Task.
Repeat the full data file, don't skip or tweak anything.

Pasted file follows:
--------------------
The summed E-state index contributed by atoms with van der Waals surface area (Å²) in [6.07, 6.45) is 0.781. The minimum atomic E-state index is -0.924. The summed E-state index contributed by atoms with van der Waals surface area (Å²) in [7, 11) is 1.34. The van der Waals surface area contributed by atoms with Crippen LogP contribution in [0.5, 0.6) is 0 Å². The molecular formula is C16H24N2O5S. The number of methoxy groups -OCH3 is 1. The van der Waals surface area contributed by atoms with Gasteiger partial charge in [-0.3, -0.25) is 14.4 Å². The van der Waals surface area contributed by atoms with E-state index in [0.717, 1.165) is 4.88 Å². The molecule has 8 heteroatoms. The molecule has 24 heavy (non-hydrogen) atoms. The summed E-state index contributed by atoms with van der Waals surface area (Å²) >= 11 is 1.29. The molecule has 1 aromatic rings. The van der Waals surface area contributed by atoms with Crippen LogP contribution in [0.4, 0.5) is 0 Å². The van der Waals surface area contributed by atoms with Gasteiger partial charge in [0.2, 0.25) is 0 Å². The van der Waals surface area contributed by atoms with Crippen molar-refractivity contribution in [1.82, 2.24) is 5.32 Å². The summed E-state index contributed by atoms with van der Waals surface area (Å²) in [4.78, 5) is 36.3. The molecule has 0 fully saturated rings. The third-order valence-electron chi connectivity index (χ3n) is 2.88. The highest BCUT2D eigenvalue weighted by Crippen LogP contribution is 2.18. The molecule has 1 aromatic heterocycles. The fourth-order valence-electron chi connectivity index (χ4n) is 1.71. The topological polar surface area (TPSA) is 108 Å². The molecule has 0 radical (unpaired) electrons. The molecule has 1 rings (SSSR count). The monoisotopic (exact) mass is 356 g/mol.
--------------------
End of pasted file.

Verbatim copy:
The summed E-state index contributed by atoms with van der Waals surface area (Å²) in [6.07, 6.45) is 0.781. The minimum atomic E-state index is -0.924. The summed E-state index contributed by atoms with van der Waals surface area (Å²) in [7, 11) is 1.34. The van der Waals surface area contributed by atoms with Crippen LogP contribution in [0.5, 0.6) is 0 Å². The molecular formula is C16H24N2O5S. The number of methoxy groups -OCH3 is 1. The van der Waals surface area contributed by atoms with Gasteiger partial charge in [-0.3, -0.25) is 14.4 Å². The van der Waals surface area contributed by atoms with E-state index in [0.717, 1.165) is 4.88 Å². The molecule has 8 heteroatoms. The molecule has 24 heavy (non-hydrogen) atoms. The summed E-state index contributed by atoms with van der Waals surface area (Å²) >= 11 is 1.29. The molecule has 1 aromatic rings. The van der Waals surface area contributed by atoms with Crippen LogP contribution in [0.4, 0.5) is 0 Å². The van der Waals surface area contributed by atoms with Gasteiger partial charge in [0.2, 0.25) is 0 Å². The van der Waals surface area contributed by atoms with Crippen molar-refractivity contribution in [1.82, 2.24) is 5.32 Å². The summed E-state index contributed by atoms with van der Waals surface area (Å²) in [4.78, 5) is 36.3. The molecule has 0 fully saturated rings. The third-order valence-electron chi connectivity index (χ3n) is 2.88. The highest BCUT2D eigenvalue weighted by Crippen LogP contribution is 2.18. The molecule has 1 aromatic heterocycles. The fourth-order valence-electron chi connectivity index (χ4n) is 1.71. The topological polar surface area (TPSA) is 108 Å². The molecule has 0 radical (unpaired) electrons. The molecule has 1 rings (SSSR count). The monoisotopic (exact) mass is 356 g/mol.